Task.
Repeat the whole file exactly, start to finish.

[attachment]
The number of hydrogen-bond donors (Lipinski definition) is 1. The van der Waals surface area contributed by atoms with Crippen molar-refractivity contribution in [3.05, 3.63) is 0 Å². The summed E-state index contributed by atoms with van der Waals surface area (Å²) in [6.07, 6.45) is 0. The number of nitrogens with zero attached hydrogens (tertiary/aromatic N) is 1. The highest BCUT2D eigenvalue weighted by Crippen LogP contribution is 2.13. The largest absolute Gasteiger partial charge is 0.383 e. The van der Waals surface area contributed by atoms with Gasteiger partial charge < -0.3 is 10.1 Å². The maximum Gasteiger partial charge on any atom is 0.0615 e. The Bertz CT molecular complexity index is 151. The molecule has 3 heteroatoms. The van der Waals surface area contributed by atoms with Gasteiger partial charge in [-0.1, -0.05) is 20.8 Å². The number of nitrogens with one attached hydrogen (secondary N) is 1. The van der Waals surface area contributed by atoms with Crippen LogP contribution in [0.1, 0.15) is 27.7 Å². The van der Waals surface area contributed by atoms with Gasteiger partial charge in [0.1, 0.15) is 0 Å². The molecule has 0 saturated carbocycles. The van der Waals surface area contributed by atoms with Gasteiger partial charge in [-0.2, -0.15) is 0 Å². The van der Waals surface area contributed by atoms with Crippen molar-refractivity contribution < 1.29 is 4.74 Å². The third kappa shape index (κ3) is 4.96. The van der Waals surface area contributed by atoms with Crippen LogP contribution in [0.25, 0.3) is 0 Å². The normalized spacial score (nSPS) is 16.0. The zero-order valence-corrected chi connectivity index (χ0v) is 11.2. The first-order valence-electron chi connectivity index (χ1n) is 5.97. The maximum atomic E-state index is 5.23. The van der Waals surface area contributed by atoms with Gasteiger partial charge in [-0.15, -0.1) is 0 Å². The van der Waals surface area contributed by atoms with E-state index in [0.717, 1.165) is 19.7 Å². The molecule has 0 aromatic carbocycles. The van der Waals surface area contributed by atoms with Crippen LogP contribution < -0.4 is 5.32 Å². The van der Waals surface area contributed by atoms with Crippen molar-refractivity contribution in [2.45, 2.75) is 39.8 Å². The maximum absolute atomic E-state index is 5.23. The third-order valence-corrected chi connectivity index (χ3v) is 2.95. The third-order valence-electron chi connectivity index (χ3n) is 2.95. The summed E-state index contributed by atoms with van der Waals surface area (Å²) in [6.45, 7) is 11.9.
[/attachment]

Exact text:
The number of hydrogen-bond donors (Lipinski definition) is 1. The van der Waals surface area contributed by atoms with Crippen molar-refractivity contribution in [3.05, 3.63) is 0 Å². The summed E-state index contributed by atoms with van der Waals surface area (Å²) in [6.07, 6.45) is 0. The number of nitrogens with zero attached hydrogens (tertiary/aromatic N) is 1. The highest BCUT2D eigenvalue weighted by Crippen LogP contribution is 2.13. The largest absolute Gasteiger partial charge is 0.383 e. The van der Waals surface area contributed by atoms with Gasteiger partial charge < -0.3 is 10.1 Å². The maximum Gasteiger partial charge on any atom is 0.0615 e. The Bertz CT molecular complexity index is 151. The molecule has 3 heteroatoms. The van der Waals surface area contributed by atoms with Gasteiger partial charge in [-0.1, -0.05) is 20.8 Å². The number of nitrogens with one attached hydrogen (secondary N) is 1. The van der Waals surface area contributed by atoms with Crippen LogP contribution in [0.1, 0.15) is 27.7 Å². The van der Waals surface area contributed by atoms with Gasteiger partial charge in [0.1, 0.15) is 0 Å². The molecule has 0 saturated carbocycles. The van der Waals surface area contributed by atoms with Gasteiger partial charge in [-0.2, -0.15) is 0 Å². The van der Waals surface area contributed by atoms with Crippen molar-refractivity contribution < 1.29 is 4.74 Å². The third kappa shape index (κ3) is 4.96. The van der Waals surface area contributed by atoms with Crippen LogP contribution in [0.25, 0.3) is 0 Å². The normalized spacial score (nSPS) is 16.0. The zero-order valence-corrected chi connectivity index (χ0v) is 11.2. The first-order valence-electron chi connectivity index (χ1n) is 5.97. The maximum atomic E-state index is 5.23. The van der Waals surface area contributed by atoms with Gasteiger partial charge in [-0.15, -0.1) is 0 Å². The van der Waals surface area contributed by atoms with E-state index in [0.717, 1.165) is 19.7 Å². The molecule has 0 aromatic carbocycles. The van der Waals surface area contributed by atoms with Crippen LogP contribution < -0.4 is 5.32 Å². The van der Waals surface area contributed by atoms with Crippen molar-refractivity contribution in [2.45, 2.75) is 39.8 Å². The maximum absolute atomic E-state index is 5.23. The third-order valence-corrected chi connectivity index (χ3v) is 2.95. The third-order valence-electron chi connectivity index (χ3n) is 2.95. The summed E-state index contributed by atoms with van der Waals surface area (Å²) in [6.45, 7) is 11.9.